It’s amazing what we can see and experience when we slow down. The other day I went off to run errands…garden supplies and groceries.
On my first stop I noticed a man (probably in his late 60s) in a motorized cart near the back of the store. Seeing that no one was around and that he was struggling to reach something on the shelf, I offered to help. We chatted and after about five minutes I indicated that I was going to look in the next aisle for my items, attempting to bring the conversation to a polite close. But the gentleman continued to talk and I listened. I learned about where he grew up, his businesses, religion, military history, golf handicap and that he once met Donald Trump during a Military Veterans Tournament. The conversation continued with his questions of me. “Are those your real teeth?” and “You’re Irish, aren’t you?” and “Would you like to be our guest at the May 2017 Veterans Golf Tournament in Virginia?” I chuckled with each question and gave him my responses: “Yes, Yes, and that is so kind of you, but no thank you.” About 45 minutes after we said “Hello”, we wished each other a good day.
My next stop was the local market. Nearly done, I turned a corner and saw that Progresso soup – typically $2.50 per can – was on sale for 88¢, if I purchased ten cans. I am fairly confident that I would have not noticed such an opportunity to save in times past. The busy career woman, homeowner, mother, and wife usually “squeezes in a quick trip” and rushes through the process in order to get the absolute bare necessities to keep hearth and home together.
I arrived home and was lifting the bags out of my car when one of my neighbors called out. He was back from a month-long overseas visit with his 81-year-old mother who had surgery. I had noticed that he was very concerned about her before the trip. So we greeted each other and he gave me the status of the situation.
What an interesting day of “noticing”: a soup sale and two vulnerable men who needed the gentle embrace of human connection. And as I think of these men now, I feel a sweet wave of gratitude that our paths did cross and that I did notice them. Now that I have slowed down, I wonder what more is out there for me to notice? Perhaps, an even bigger question might be, “How much have I missed because I was rushing?”
All The Best, Brigid
Those were dirty words some days. Hard to get out of bed. Hard to be enthused about the waiting projects and people. Impossible to imagine a thing called “retirement.” Like you I would imagine, I gritted my teeth and soldiered on. Have to work to get the money to keep the present stable and to plan for the future, right? But the truth is I also had many glorious days of great partnerships, getting results, and achieving good outcomes. How exhilarating!
So, here I am, after fifty years of earning a paycheck, in the early days of retirement. I made it! My official exit from employment was on January 20, 2017. When the first Sunday rolled around, I noticed the restlessness, agitation, dread….the anticipation of MONDAY! I had to remind myself that a new chapter had begun. This angst repeated on a second and third Sunday and disappeared completely in the fourth week. I have also noticed that my usual breathless-scampering-to-get-things-done behavior is gone. Whew. What a relief!
And this refreshing pause has given me the room to continue reflecting on my career. Initially, the usual questions:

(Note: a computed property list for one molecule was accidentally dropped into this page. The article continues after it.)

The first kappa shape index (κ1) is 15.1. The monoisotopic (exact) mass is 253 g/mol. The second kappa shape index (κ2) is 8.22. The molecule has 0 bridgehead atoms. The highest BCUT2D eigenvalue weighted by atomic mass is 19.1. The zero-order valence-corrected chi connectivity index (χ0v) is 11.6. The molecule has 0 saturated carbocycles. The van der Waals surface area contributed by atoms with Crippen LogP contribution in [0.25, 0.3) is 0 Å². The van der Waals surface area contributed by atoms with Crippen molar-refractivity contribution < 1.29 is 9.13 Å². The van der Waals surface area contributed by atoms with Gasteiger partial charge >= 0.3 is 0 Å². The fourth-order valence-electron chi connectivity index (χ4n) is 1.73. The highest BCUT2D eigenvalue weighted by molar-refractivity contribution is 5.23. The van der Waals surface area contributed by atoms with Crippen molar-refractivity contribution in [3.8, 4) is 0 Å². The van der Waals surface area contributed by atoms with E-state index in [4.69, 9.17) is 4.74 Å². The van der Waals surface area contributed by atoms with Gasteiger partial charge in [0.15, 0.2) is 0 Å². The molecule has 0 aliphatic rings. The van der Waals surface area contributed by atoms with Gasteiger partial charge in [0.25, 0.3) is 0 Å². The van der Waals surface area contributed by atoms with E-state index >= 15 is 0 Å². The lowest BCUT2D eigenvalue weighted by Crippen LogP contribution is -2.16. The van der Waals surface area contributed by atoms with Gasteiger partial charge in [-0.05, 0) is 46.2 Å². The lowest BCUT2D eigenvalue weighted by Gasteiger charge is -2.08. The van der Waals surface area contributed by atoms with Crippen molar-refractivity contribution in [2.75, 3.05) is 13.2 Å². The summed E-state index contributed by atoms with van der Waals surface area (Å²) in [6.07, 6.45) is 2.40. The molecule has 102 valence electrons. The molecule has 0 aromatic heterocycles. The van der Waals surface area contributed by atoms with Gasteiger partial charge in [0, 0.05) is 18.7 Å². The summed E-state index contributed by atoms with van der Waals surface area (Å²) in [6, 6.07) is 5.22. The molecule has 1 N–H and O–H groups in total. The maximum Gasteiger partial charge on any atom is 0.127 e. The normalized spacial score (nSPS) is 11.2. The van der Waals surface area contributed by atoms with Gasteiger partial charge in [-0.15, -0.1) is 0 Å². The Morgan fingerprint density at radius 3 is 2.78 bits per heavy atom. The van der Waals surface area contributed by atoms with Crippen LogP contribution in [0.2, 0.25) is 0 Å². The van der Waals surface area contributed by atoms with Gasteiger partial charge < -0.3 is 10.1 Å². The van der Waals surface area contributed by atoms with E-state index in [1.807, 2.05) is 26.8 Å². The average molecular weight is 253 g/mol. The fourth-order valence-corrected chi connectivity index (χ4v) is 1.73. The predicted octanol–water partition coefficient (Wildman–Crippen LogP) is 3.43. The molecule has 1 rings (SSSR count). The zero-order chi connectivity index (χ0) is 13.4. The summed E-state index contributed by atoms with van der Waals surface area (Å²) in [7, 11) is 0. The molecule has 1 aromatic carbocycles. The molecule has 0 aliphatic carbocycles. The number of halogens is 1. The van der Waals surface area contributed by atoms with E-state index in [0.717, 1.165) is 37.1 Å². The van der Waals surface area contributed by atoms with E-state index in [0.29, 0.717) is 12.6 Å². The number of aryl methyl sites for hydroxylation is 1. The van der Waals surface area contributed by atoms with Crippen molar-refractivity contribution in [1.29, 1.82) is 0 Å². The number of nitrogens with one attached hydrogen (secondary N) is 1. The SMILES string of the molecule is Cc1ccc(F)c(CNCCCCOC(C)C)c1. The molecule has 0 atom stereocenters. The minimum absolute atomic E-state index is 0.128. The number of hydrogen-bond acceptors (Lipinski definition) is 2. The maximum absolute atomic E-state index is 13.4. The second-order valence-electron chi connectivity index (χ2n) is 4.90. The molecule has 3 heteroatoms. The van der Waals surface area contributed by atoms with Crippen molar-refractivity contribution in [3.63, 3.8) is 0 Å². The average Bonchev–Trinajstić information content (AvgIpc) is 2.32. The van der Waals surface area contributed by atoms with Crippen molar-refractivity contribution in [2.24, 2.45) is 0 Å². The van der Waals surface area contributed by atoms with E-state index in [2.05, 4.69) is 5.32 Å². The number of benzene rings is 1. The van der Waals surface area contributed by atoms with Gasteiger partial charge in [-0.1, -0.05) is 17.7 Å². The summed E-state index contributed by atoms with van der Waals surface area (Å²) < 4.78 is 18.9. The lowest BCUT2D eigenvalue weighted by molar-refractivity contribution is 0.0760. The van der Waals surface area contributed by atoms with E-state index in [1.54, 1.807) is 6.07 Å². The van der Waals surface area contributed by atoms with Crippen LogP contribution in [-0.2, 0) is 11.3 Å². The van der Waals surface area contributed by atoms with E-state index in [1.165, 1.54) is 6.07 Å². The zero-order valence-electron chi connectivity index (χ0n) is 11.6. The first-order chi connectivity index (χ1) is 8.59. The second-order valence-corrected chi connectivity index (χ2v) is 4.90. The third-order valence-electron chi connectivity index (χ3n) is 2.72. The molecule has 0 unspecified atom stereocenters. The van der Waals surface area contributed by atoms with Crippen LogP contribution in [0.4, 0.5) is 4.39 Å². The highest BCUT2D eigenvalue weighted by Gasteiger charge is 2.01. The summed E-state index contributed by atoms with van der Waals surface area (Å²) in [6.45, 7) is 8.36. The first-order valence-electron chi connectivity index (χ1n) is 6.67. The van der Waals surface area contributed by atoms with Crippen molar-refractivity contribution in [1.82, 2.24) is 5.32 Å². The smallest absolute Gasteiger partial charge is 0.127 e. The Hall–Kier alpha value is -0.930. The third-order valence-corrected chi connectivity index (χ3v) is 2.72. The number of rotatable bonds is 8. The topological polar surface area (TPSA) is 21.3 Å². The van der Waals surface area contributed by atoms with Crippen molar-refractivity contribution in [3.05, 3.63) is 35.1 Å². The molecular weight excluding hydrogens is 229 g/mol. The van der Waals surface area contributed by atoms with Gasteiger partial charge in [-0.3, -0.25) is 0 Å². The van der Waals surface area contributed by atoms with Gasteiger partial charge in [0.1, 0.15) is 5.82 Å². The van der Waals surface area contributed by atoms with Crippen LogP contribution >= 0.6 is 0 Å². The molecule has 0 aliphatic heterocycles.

- Did I really contribute to the well-being of the organization or its patrons?
- Did my work matter?
- Did I make a difference?
Since I had given the boss a six-month notice of my exit, he had the luxury of preparing for a smooth transition of my authority and responsibilities… and I had the luxury of beginning the internal work of change before I left the job.
Based on my own assessment and the feedback given to me by others over the years, I can make peace with these (self-worth) questions. Indeed, my work usually met the test of “good enough”. And there were those occasions, I now immodestly declare, when I excelled by going the extra mile or achieving what most thought to be the impossible. In short, my conclusion is, “You did ok, kid.”
With that evaluation accomplished, I was able to reflect on others:
- Those who mentored me in my business and clinical positions
- Colleagues who stood by me with their encouragement and partnership
- Those who brought me lunch, chocolate, or a good joke when I needed it
- Those I have worked for..the geniuses, rascals, posers, certifiable jerks, and the walk-on-water leaders whose inspiration made me want to jump out of bed every morning to get to work!
- Those who have worked for me…staff who were loyal, hardworking, very smart, resourceful, and made me want to be a walk-on-water leader for them!
I am grateful for it all.. the awful and the exhilarating days. I taught and I learned. I was inspired and I inspired. I gave my career a lot and it gave me as much in return.
All the Best,
Unexpected sunshine with warm breezes arrived this February day in the Mid-Atlantic region. How glorious! Abandoning my inside chores, I took to the garden. While there, a poem emerged. After yard work, supper, and shower I put it to paper.
I went to my Garden to set Her free
of piled up leaves and wind-blown debris.
"I’ll bring forth weeds and thorns, she teased.
“But I’ll give you blooms; I think you’ll be pleased.”
And as I worked, I saw something new.
Yes, up from the dirt a shoot pushed through.
I had to inquire. “Are you weed or a bloom?
Shall I pluck you out or give you more room?”
And the Garden spoke, “Let that little one be.
Leave it there and watch and then you’ll see.”
Since I think that my Garden is wiser than me,
I did as She asked. So...... we shall see.
All the Best, Brigid